The US Strategic Command (USSTRATCOM) maintains the most complete public catalogue of space objects, using its global Space Surveillance Network (SSN) comprising over 30 ground-based radars and optical telescopes, alongside six satellites in orbit.
The SSN can monitor high-altitude objects down to roughly one metre in diameter.
Researchers say that although certain residents of the geosynchronous region are often referred to as stationary, collisions can still occur with relative velocities of kilometres per second. This means even small objects could cause a lot of damage to an active satellite.
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Images from the survey were analysed to pick out candidate debris objects and investigate their brightness over time.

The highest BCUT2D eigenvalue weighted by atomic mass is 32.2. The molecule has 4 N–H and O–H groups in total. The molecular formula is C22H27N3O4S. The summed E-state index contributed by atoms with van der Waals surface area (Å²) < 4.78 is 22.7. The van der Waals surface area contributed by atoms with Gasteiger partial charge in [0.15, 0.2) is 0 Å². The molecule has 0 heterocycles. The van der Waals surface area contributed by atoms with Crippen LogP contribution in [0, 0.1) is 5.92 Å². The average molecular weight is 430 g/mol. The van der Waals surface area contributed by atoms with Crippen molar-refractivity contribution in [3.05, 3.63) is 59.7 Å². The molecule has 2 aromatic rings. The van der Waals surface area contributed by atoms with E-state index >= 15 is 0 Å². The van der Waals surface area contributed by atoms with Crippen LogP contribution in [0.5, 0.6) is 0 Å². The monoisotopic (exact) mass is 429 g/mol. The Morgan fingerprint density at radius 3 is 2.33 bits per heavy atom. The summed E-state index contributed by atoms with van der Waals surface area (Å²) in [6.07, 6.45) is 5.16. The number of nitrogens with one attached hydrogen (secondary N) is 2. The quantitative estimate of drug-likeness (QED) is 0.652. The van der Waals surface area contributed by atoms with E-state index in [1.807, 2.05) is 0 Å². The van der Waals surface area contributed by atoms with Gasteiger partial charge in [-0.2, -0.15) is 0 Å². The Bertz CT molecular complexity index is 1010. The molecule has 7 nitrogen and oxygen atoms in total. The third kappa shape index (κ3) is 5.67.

The resulting light curves contain information about the objects themselves, including their shape, surface properties and attitude, but are also affected by other factors like viewing geometry and atmospheric interference.
The astronomers focused their survey on the geosynchronous region, roughly about 36,000 kilometres above the equator, where satellites orbit with a period that matches the Earth’s rotation.
Far above the outermost layer of the Earth’s atmosphere, there are no natural mechanisms, such as orbital drag, to induce orbital decay. Therefore debris generated in the region will stay there for a very long time.
To help them uncover faint debris, the astronomers made use of the Isaac Newton Telescope on the Canary Island of La Palma.
They found that the majority of the orbital tracks detected had brightnesses corresponding to roughly one metre or less.
More than 95 per cent of these faint detections failed to match with a known object in the USSTRATCOM catalogue, as they are too faint to be regularly and reliably monitored by the SSN.
When the researchers included all their detections – including those above and below one metre – more than 75 per cent failed to match.